We were at the tail end of an introductory 10 day tour of Sri Lanka that was kicking off the semester-long stay for the students and the year-long stay for my family. Focusing on the Southern part of the island, we had seen temples and tradesmen, wildlife and worshipers. It was my sister’s first birthday. For her, however, this day would seem no different than any other as she was celebrated every day and everywhere we went. Crowds of smiling Sri Lankans flocked around her pinching her cheeks and stroking her hair, and her blond head could be seen bobbing through the sea of people who all wanted to hold and play with her. As an added celebration, Mom did arrange a bit of cake which we ate while enjoying a relatively cool wind off of the water.
“Today we are staying at a lovely rest house or government run hotel right on a lake. The breeze off the lake is wonderful and very cooling. There are fishermen on the lake, people washing their clothes and others bathing. We also saw a very large crocodile just off on an island several hundred yards from us. Don’t think we’ll go swimming here! The people here are so friendly. They always have a ready smile. And they really love babies – especially pretty blond ones. Janelle draws a crowd everywhere we go. If she gets fussy during dinner one of the waiters just comes over, pickers her up and we don’t see her until we’re finished eating.” –Judith August 27, 1982
As a ten year old, you go where your parents tell you to go and I often would board the vans with the students on this island tour and have really no idea where I was going. Once such excursion was a memorable trip to the Southern coastal town of Dickewella. Although I didn’t know exactly where we were going, I was certain we had arrived at our destination when we pulled up to Wewurukannala Vihara Temple. A statue of a sitting Buddha eight stories tall in bright yellow-orange robes peered down at us from under mostly closed eye lids. Legs folded lotus style with hands resting open palmed on top of one another, the Buddha looked like he was about to fall asleep. He leaned against a building behind him which extended up to his head and was only surpassed in height by a decorative swirl that resembled multi-colored soft-serve ice cream. Several small white stupas dotted the temple complex but reached no higher than the statue’s knees in contrast to many temple complexes we had visited where the stupa was the main feature. Entering the temple there were also many brightly colored statues of the Buddha sitting, standing and reclining as well as figures of monks and other worshipers dressed in ceremonial clothing. We walked up inside the building behind the large Buddha and as we climbed behind the statue we enjoyed portrayals of the Buddha’s life- like a graphic novel of the journey of a prince turned ascetic turned spiritual leader that unfolded as we moved towards the top. At the peak we peered into the Buddha’s head and could see a representation of the knowledge he garnered throughout his lifetime. A series of scrolls and a lotus flower illustrated the enlightenment he ultimately attained.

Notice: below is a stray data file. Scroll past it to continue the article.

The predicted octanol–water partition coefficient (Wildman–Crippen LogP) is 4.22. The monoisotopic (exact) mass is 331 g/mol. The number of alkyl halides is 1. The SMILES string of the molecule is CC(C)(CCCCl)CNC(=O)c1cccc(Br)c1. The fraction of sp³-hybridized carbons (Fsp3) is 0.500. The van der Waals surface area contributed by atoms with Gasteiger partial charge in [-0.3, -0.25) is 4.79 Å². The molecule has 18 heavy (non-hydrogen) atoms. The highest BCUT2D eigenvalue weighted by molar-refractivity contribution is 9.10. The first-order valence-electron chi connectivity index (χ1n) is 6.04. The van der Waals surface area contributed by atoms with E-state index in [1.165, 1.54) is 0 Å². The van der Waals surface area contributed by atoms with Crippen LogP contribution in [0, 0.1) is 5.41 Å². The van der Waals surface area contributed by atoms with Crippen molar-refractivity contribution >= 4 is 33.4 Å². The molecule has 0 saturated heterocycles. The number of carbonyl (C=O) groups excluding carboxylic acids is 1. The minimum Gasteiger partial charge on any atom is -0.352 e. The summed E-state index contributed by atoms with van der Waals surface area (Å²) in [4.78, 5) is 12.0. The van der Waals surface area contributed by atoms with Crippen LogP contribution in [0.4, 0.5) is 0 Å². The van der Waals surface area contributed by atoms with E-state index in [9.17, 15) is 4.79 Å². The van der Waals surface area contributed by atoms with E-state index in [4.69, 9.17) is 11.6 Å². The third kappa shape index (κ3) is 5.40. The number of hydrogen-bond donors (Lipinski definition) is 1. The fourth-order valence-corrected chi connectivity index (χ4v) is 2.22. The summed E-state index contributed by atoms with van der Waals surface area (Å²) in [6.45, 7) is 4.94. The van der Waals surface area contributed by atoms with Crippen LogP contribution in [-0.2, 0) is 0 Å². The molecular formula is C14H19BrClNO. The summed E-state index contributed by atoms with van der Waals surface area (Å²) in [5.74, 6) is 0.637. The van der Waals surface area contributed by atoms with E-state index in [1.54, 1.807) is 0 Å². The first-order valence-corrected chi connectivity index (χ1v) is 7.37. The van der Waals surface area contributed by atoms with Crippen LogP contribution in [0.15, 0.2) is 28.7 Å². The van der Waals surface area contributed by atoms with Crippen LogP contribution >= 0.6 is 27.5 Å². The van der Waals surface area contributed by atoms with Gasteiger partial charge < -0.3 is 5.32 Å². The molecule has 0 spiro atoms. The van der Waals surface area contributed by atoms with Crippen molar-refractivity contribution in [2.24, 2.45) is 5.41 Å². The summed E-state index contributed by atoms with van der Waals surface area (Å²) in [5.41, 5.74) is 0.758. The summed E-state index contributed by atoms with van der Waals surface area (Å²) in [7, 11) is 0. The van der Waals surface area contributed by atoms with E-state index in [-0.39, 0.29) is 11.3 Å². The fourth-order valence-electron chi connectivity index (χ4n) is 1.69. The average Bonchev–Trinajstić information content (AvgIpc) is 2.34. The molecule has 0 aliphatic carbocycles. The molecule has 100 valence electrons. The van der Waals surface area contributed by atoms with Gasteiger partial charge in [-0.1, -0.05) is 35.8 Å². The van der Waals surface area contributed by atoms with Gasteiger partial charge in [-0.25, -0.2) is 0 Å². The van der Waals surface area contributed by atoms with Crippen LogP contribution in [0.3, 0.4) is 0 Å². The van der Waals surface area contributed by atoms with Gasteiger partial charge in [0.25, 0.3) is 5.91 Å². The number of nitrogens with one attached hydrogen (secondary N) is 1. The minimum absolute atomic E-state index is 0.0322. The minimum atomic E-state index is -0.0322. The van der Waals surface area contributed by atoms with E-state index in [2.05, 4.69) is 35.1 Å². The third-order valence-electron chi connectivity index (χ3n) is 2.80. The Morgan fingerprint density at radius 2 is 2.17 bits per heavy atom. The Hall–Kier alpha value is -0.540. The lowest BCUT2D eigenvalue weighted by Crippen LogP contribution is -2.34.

The most striking images at Wewurukannala Vihara temple were the vivid depictions of Buddhist hell. Brightly colored statues showed gruesome accounts of punishments for various behaviors. A man standing on his head is being sawn in half by two devilish minions.
Another does a painful back bend over a large spike that impales him in the middle. A guilty individual has molten lava poured down his throat. The bright cartoon-like statues gave this section of the temple a feel of Disney’s It’s a Small World meets the harsh Old Testament.
Another long dimly lit hall shows cartoon-strip pictures of various behaviors and the punishments that befall those who take part in such practices. Conducts worthy of terribly violent retribution were many but burned in my memory were walking nude through another person’s house, killing a cow or particularly interesting to the students and me, wearing Western clothing. Punishments included sliding naked for eternity down a spiked pole, having your head cleaved with a saw and being stabbed forever with a burning spear.
Wewurukannala Vihara temple was in stark contrast to other temples we had visited in Sri Lanka with gentle calm imagery.
If it seems ludicrous to you that something like wearing Western clothes should get you a ticket to eternal suffering, think about what you were taught in your religious tradition. In Leviticus for example, shared by Christians and Jews, there are many rules mentioned that seem absurd to most today – Do not wear clothing made of more than one fabric or allow different types of cows to graze together. It should make you ponder other acts or lifestyles labeled as transgressions by religious clerics. Maybe even some that you and those in positions of authority have deemed sinful. Are they equally absurd?
After our tour of hell to celebrate my sister’s first birthday, we concluded our ten day island tour with a trip to the central mountainous region and ended with a day of rest at a beach-side inn. Some of the famous and interesting places we would investigate again many times as family and friends visited us or my father conducted research trips. But after a week and a half of dusty, hot travel and cramming heads with history and culture we were all anxious to get back to the relative structure of our days in Colombo.